Nail fungus

Also called onychomycosis, fungal nails are infections underneath the surface of the nail, which may also penetrate the nail itself. These infections are often accompanied by a secondary bacterial and/or yeast infection of the nail plate, which may ultimately lead to difficulty and pain when walking or running. Symptoms may include discoloration, brittleness, loosening, thickening, or crumbling of the nail.

Because a fungal nail infection is often pain-free, many people don't realise they have the condition and, therefore, don't seek treatment. Yet, fungal toenail infections are a common foot health problem and, if left untreated, can present serious problems. Those who suffer chronic diseases, such as diabetes, circulatory problems, or immune-deficiency conditions, are especially prone to fungal nails. Other contributory factors may be a history of Athlete's Foot or excessive perspiration.


Microscopic organisms (most commonly, a group of fungi called dermatophytes) are the cause of nail fungal infections. However, some yeasts and moulds can also cause them. Pathogens that cause nail fungus infection usually enter the skin through tiny cuts or small separations between the nail and nail bed – the fungi grow when the nail provides a suitably warm and moist environment, as is often the case inside shoes.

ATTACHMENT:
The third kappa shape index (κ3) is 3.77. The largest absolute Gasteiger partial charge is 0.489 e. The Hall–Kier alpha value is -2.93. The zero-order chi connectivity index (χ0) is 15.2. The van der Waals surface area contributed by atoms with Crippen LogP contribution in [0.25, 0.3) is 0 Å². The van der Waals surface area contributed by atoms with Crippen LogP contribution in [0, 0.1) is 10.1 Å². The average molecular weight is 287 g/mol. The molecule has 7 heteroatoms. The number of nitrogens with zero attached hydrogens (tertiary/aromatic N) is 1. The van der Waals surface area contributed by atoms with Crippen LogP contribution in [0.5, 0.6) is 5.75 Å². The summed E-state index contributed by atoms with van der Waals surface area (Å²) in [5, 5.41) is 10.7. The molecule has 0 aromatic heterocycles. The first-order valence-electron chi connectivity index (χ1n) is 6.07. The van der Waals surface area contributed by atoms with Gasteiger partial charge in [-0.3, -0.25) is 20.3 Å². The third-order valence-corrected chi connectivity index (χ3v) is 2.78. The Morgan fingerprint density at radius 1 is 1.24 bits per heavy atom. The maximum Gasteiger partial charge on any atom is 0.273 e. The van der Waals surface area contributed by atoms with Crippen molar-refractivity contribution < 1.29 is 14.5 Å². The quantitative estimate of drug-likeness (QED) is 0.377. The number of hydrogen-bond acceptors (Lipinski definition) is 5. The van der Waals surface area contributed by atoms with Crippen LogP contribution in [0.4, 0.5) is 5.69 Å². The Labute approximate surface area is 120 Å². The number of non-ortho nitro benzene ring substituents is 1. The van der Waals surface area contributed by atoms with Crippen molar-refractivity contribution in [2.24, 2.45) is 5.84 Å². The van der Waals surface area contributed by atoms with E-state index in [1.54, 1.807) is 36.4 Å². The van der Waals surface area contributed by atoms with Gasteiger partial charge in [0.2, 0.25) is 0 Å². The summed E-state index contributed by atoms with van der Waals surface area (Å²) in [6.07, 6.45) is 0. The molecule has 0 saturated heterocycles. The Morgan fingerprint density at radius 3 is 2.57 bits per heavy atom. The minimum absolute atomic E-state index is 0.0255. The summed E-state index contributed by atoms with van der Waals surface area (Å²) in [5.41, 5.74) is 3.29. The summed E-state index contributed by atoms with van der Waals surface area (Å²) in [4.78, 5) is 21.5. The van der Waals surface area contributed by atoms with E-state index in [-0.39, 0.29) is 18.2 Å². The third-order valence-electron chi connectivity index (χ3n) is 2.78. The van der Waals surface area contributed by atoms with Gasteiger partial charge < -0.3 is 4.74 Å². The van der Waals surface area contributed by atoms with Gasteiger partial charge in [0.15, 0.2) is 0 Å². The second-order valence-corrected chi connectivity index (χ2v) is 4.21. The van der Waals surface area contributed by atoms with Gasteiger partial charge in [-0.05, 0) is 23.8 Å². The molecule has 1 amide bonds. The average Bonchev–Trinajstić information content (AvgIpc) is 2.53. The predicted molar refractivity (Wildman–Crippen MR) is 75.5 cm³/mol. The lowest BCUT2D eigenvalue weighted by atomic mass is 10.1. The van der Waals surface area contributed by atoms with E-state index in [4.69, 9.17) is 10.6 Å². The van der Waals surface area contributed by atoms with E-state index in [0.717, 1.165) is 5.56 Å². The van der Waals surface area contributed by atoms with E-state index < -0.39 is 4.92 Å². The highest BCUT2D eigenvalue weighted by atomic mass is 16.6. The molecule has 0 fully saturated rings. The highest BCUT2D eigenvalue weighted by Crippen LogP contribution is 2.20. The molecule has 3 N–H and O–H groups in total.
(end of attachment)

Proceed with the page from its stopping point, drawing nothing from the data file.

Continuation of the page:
These simple precautions will help prevent fungal infections of the nail:

  • Exercise proper hygiene and regularly inspect feet and toes.
  • Keep feet clean and dry.
  • Whenever possible, wear shower shoes in public facilities.
  • Clip nails straight across so that the nail does not extend beyond the tip of the toe.
  • Avoid wearing excessively tight socks, which promote moisture.
  • Disinfect home pedicure tools and don't apply polish to nails suspected of infection.


Depending on the type of infection you have, over-the-counter liquid antifungal agents may not be effective. In such cases, a topical or oral medication may need to be prescribed, and the diseased nail matter and debris removed, a process called debridement. In severe cases, surgical treatment may be required to remove the infected nail. Permanent removal of a chronically painful nail, not only cures the infection but prevents the return of a deformed nail.